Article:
> but there are some clear differences to some of the tooth profiles if you have one of each type in
    > your hand).
    >
    > 1mm difference in chainline won't make any difference - the sprocket spacing is way more than
    > that. However, there is something you can do to improve the chainline. I fitted an XTR 116.5mm
    > bottom bracket instead of the standard 118.5 D-A triple bottom bracket. You might think that would
    > only make 1mm difference each side, but you would be wrong! Shimano's road BB's are offset to the
    > right, the MTB ones are symmetrical. Fitting the XTR BB got me about 3mm difference in chainline,
    > which fixed the ghost shifting problem on the 2nd sprocket (the 1st sprocket was still a problem)
    > before I got the new middle ring.
    >
    > The "value" of switching to the XTR BB is that you no longer have your feet offset to the right by
    > about 3.3mm (6.5mm relative difference - I felt I was slightly twisted in the saddle). A lot of
    > modern cranksets (especially triples) have this sort of offset - I think it's due to the silly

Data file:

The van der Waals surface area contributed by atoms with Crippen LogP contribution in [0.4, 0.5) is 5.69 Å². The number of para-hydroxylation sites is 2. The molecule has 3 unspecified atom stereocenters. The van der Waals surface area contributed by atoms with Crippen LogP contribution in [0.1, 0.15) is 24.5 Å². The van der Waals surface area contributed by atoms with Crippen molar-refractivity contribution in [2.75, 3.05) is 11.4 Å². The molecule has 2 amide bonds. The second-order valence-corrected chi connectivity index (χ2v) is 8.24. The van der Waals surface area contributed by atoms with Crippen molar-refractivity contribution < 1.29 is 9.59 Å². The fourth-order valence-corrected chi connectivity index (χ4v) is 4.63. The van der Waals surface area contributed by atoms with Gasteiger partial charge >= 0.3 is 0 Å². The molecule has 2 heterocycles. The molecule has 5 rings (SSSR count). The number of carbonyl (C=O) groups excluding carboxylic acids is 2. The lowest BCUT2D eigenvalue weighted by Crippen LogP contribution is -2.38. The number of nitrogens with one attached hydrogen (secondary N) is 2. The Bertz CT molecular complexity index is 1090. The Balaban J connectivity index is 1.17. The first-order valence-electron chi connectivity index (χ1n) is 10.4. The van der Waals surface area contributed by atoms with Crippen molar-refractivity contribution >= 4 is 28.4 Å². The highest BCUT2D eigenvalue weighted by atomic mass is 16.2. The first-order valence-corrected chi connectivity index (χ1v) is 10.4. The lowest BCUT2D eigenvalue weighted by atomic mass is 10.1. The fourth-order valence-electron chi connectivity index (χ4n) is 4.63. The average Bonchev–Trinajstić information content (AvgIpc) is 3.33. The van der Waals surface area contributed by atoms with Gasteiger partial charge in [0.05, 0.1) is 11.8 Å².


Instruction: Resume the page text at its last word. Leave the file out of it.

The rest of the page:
> obsession with Q factor at the expense of all else. I'd rather have a few mm more Q and symmetry,
    > personally, but YMMV.
    >
    > Note that the XTR BB comes with various spacers (so it fits both 73mm and 68mm BB shells and can
    > be offset to handle fat seat tubes) - you *must* use the two wide ones (one each side) on a road
    > frame (which has a 68mm BB shell). I actually used one wide and one narrow spacer on the drive
    > side, because my frame needed the extra 1mm clearance. Don't worry about this - the XTR cups are
    > meant to be used this way in a 68mm BB shell and are extra-deep to handle this. You even get a
    > slight benefit in the form of wider bearing spacing.
    >
    > I found front shifting slightly better with the new chainline (but you do have to adjust the
    > vertical position of the FD slightly, as well as adjusting the cable and limit screws).
     
  6. > the drive side crank at the pedal end is quite a bit further from the stay than the one on the
    > non-drive side.

    That's normal for the D-A triple (and various other triples on the market).

    > So you think xtr bb not only evens this out

    I don't think, I know. I have this setup fitted on my bike. I measured before and after.

    > but also will allow me to move drive side in to improve chain line and shifting???

    See above.

    > This frame is a TST ti frame with a
    > 1.250 seat stay.